Wrapping up 2020
In a normal year, my pattern of interaction with nature goes something like this:
- Daily: carry my camera with me when I go outside, and if I see a new species, try to get a picture of it and identify it later, adding it to my big notebooks for personalized field guides.
- Monthly: attend a meeting of a Texas Master Naturalist chapter for advanced training.
- Bi-monthly: do some sort of volunteer work for Master Naturalists — work a booth at a nature festival, help to teach a class, etc.
- Two or three times a year: go on a birding trip to the beach.
- Once a year: attend the Master Naturalist state conference, agonize over choosing which training sessions I can fit into my schedule, and gather inspiration from the keynote speech and field trips.
So of course this year did not fit that pattern, but it had its own rewards.
The first part of the year, right as news of COVID-19 was hitting, my husband and I took a long-planned birding trip to the Rio Grande Valley.
The World Birding Center is a group of nine birding sites in South Texas, spread out along 120 miles. Also in the area are some national wildlife refuges, the National Butterfly Center, and the Sea Turtle Center. It wasn’t easy to choose an itinerary from among all the possibilities. We ended up visiting six sites, I think, and we saw an awesome assortment of habitats and species. We will have to go back to visit the rest!
My favorites were the Santa Ana National Wildlife Refuge, for the variety of habitats and feeling of remoteness; and the South Padre Island Birding and Nature Center, for number of species and easy accessibility.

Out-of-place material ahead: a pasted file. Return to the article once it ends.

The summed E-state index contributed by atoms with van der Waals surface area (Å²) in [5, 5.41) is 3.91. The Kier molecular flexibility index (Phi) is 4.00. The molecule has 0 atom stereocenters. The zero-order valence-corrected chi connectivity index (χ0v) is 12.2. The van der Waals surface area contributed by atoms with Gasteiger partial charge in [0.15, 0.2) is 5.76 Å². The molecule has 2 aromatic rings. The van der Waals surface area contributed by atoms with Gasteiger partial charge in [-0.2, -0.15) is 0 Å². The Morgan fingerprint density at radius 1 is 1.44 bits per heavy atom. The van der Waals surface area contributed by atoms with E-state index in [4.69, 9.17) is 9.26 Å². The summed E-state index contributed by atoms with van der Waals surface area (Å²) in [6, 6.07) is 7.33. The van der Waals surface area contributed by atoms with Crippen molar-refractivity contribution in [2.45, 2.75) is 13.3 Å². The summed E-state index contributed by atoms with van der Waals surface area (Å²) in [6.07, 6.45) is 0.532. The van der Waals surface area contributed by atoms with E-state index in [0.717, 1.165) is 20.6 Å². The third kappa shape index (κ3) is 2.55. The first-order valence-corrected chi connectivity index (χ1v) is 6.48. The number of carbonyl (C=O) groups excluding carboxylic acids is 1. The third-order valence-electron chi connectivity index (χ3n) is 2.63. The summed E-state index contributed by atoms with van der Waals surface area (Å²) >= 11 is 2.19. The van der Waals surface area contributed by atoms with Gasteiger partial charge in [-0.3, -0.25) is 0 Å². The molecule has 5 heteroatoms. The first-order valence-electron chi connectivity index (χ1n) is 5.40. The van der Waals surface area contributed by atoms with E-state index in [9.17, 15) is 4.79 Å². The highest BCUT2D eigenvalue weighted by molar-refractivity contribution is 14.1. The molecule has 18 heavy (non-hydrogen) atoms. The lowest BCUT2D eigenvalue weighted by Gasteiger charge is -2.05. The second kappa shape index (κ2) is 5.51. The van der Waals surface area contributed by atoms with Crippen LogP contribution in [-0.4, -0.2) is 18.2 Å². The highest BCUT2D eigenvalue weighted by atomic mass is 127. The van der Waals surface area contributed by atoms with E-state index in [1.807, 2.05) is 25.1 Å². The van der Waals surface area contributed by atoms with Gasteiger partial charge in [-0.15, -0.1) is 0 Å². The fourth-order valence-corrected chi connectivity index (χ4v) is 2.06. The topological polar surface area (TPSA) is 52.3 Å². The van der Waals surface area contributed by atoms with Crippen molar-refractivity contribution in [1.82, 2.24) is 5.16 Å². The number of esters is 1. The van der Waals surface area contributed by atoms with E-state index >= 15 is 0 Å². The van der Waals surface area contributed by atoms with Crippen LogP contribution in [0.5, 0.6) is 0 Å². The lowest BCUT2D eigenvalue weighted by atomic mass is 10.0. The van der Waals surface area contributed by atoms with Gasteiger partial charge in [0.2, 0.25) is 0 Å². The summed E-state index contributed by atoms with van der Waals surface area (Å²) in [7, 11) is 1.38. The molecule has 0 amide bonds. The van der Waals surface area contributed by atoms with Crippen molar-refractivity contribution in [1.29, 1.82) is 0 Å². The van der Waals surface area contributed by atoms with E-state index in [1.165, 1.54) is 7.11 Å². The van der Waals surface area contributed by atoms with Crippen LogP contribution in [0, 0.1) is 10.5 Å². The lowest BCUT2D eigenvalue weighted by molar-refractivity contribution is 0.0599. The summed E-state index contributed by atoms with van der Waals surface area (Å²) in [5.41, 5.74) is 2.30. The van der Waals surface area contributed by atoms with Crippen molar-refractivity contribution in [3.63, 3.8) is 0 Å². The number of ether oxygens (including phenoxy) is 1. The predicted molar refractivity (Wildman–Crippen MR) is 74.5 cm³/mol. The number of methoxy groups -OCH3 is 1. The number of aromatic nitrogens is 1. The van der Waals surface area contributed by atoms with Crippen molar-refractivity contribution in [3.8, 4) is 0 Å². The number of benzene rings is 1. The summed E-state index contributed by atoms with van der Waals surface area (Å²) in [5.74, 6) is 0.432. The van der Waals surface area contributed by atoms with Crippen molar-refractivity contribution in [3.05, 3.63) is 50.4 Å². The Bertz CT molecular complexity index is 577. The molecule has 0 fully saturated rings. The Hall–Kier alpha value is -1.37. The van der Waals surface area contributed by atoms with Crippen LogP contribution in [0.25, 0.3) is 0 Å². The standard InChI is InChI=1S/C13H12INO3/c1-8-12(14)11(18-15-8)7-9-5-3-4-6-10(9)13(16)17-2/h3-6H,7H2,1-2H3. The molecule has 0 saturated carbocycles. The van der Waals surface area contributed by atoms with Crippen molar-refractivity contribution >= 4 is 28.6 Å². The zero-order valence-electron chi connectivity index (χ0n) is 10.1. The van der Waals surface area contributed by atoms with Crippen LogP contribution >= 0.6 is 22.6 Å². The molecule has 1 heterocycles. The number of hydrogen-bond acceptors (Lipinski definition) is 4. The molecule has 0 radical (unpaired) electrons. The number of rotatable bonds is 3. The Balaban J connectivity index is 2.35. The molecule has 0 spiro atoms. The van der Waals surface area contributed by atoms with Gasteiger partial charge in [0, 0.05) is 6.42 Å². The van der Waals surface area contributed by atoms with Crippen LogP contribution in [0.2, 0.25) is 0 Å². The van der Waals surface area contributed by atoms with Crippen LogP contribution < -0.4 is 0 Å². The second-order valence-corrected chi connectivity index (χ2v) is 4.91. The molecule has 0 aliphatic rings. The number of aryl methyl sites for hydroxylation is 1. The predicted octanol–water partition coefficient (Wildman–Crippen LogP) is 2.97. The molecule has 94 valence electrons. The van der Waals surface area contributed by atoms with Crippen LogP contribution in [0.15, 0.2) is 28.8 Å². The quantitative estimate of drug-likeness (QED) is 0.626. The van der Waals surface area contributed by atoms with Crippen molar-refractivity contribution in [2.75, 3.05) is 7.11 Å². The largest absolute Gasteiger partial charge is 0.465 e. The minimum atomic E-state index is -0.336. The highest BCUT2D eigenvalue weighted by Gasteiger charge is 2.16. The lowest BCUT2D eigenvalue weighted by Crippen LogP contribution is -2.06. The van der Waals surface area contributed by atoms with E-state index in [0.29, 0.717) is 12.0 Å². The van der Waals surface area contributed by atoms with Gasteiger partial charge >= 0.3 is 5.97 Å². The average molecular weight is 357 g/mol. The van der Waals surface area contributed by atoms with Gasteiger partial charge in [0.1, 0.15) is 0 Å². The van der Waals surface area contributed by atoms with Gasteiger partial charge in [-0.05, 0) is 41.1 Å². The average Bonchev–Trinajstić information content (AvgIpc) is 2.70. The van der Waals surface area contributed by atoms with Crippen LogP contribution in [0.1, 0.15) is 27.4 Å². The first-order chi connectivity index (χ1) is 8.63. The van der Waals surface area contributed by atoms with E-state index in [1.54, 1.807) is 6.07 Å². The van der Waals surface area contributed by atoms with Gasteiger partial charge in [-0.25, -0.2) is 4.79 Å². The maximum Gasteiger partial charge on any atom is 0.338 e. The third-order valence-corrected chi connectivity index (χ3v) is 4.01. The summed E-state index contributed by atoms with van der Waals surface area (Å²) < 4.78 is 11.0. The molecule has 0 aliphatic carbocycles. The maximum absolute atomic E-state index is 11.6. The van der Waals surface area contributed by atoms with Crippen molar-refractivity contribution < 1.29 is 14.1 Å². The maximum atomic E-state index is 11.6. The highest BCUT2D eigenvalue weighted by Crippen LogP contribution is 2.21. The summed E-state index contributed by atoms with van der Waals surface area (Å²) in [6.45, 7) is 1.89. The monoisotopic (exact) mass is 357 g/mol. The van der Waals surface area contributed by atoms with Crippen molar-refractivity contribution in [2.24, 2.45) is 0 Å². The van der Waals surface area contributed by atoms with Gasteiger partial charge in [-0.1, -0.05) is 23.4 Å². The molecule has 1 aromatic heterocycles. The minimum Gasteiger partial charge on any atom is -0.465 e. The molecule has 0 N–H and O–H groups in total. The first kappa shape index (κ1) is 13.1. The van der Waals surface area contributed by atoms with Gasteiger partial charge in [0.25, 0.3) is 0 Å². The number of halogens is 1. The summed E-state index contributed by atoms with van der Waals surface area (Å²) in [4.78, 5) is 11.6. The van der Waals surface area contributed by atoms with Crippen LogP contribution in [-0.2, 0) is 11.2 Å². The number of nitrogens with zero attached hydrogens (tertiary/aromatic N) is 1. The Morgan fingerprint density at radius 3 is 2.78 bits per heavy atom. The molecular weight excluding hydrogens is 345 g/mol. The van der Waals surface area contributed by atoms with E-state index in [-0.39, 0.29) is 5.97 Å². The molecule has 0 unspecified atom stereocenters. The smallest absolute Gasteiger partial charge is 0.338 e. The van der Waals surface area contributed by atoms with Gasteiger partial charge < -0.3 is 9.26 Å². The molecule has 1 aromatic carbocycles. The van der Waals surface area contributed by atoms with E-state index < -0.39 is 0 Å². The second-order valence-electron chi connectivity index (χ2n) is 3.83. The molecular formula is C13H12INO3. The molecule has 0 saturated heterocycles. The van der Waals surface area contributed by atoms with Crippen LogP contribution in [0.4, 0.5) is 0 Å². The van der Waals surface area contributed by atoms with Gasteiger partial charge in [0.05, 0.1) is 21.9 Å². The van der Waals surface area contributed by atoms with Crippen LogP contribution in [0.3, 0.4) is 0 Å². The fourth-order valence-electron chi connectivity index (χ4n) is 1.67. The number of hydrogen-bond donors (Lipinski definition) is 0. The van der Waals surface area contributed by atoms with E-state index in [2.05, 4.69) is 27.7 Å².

Soon after we got home from that trip, things started shutting down. With my regular volunteer jobs canceled, and other people not being able to get out in nature at all, I was glad to participate in virtual bioblitzes. In April, August, and October, I went out for at least an hour a day for four to ten days in a row, documented the species I could find around me, and then uploaded them to iNaturalist.
This turned out to be the most memorable part of my year — sitting in the pasture, watching little insects buzz around, oblivous to me — being made aware of new species to learn about.
In early September, the state office for Texas Master Naturalists put on a Virtual Volunteer Fair, and through that I learned about Zooniverse, a website that gathers up citizen science and citizen history projects, for people to contribute to. The project I chose to work with was TORCH — Texas Oklahoma Regional Consortium of Herbaria. All I have to do is read the data on scanned images from plant collections, and enter it into a few fields in a form. It is a quick and easy task, and I love seeing plant samples collected by a famous botanist, or collected from a spot near a location I have visited. (Once all the data has been entered, the project staff is going to try to map it, giving us a better picture of what plant distribution has been across Texas and Oklahoma.)
There are all kinds of other projects on Zooniverse, from counting pollinators to parasites to pelicans. The tutorials and help screens are fantastic. I could happily spend days there!
Also in October, our Texas Master Naturalist state conference happened online, and while I missed the excitement of seeing everyone in person, I loved the fact that I didn’t have to choose between training sessions! Each and every session was made available and will be online for at least 6 months. If I miss a point, I can backtrack. It is so lovely to be able to dip into a nature class on any given evening!
The virtual classes, events, and volunteer tasks I participated in this year provided new layers to my nature knowledge. In the year ahead, I hope I can get back to celebrating nature with other people in person, but I also plan to keep up attending webinars and volunteering virtually.